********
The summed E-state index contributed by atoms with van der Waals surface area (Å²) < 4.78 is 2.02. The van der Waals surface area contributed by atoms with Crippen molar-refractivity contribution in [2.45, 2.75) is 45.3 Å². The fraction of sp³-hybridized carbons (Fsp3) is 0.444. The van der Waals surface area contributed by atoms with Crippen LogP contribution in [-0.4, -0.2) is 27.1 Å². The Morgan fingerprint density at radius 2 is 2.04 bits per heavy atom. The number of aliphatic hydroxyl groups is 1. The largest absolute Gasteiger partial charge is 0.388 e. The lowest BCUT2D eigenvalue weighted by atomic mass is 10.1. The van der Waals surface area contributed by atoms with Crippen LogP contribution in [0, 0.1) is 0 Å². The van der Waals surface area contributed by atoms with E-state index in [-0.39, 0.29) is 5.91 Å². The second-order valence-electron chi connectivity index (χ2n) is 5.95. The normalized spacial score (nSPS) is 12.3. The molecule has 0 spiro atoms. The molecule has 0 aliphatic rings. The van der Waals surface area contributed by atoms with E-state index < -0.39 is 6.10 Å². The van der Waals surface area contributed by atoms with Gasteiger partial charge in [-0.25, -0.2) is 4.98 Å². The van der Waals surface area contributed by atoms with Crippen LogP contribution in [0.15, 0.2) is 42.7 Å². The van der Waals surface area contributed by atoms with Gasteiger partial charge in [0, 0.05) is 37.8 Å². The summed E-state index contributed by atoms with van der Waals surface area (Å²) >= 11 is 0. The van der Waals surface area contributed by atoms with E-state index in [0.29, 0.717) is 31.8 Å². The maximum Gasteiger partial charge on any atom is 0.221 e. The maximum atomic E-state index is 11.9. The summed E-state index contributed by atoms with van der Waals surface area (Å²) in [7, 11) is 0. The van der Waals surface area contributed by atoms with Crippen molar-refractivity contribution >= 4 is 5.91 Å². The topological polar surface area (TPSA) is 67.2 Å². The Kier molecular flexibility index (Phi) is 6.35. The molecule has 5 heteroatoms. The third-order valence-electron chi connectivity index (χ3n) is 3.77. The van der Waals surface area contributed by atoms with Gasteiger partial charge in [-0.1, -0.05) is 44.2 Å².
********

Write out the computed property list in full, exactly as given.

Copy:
The summed E-state index contributed by atoms with van der Waals surface area (Å²) < 4.78 is 2.02. The van der Waals surface area contributed by atoms with Crippen molar-refractivity contribution in [2.45, 2.75) is 45.3 Å². The fraction of sp³-hybridized carbons (Fsp3) is 0.444. The van der Waals surface area contributed by atoms with Crippen LogP contribution in [-0.4, -0.2) is 27.1 Å². The Morgan fingerprint density at radius 2 is 2.04 bits per heavy atom. The number of aliphatic hydroxyl groups is 1. The largest absolute Gasteiger partial charge is 0.388 e. The lowest BCUT2D eigenvalue weighted by atomic mass is 10.1. The van der Waals surface area contributed by atoms with Crippen LogP contribution in [0, 0.1) is 0 Å². The van der Waals surface area contributed by atoms with E-state index in [-0.39, 0.29) is 5.91 Å². The second-order valence-electron chi connectivity index (χ2n) is 5.95. The normalized spacial score (nSPS) is 12.3. The molecule has 0 spiro atoms. The molecule has 0 aliphatic rings. The van der Waals surface area contributed by atoms with E-state index < -0.39 is 6.10 Å². The van der Waals surface area contributed by atoms with Gasteiger partial charge in [-0.25, -0.2) is 4.98 Å². The van der Waals surface area contributed by atoms with Crippen LogP contribution in [0.15, 0.2) is 42.7 Å². The van der Waals surface area contributed by atoms with Gasteiger partial charge in [0, 0.05) is 37.8 Å². The summed E-state index contributed by atoms with van der Waals surface area (Å²) >= 11 is 0. The van der Waals surface area contributed by atoms with E-state index in [0.29, 0.717) is 31.8 Å². The maximum Gasteiger partial charge on any atom is 0.221 e. The maximum atomic E-state index is 11.9. The summed E-state index contributed by atoms with van der Waals surface area (Å²) in [7, 11) is 0. The van der Waals surface area contributed by atoms with Crippen molar-refractivity contribution >= 4 is 5.91 Å². The topological polar surface area (TPSA) is 67.2 Å². The Kier molecular flexibility index (Phi) is 6.35. The molecule has 5 heteroatoms. The third-order valence-electron chi connectivity index (χ3n) is 3.77. The van der Waals surface area contributed by atoms with Gasteiger partial charge in [-0.1, -0.05) is 44.2 Å².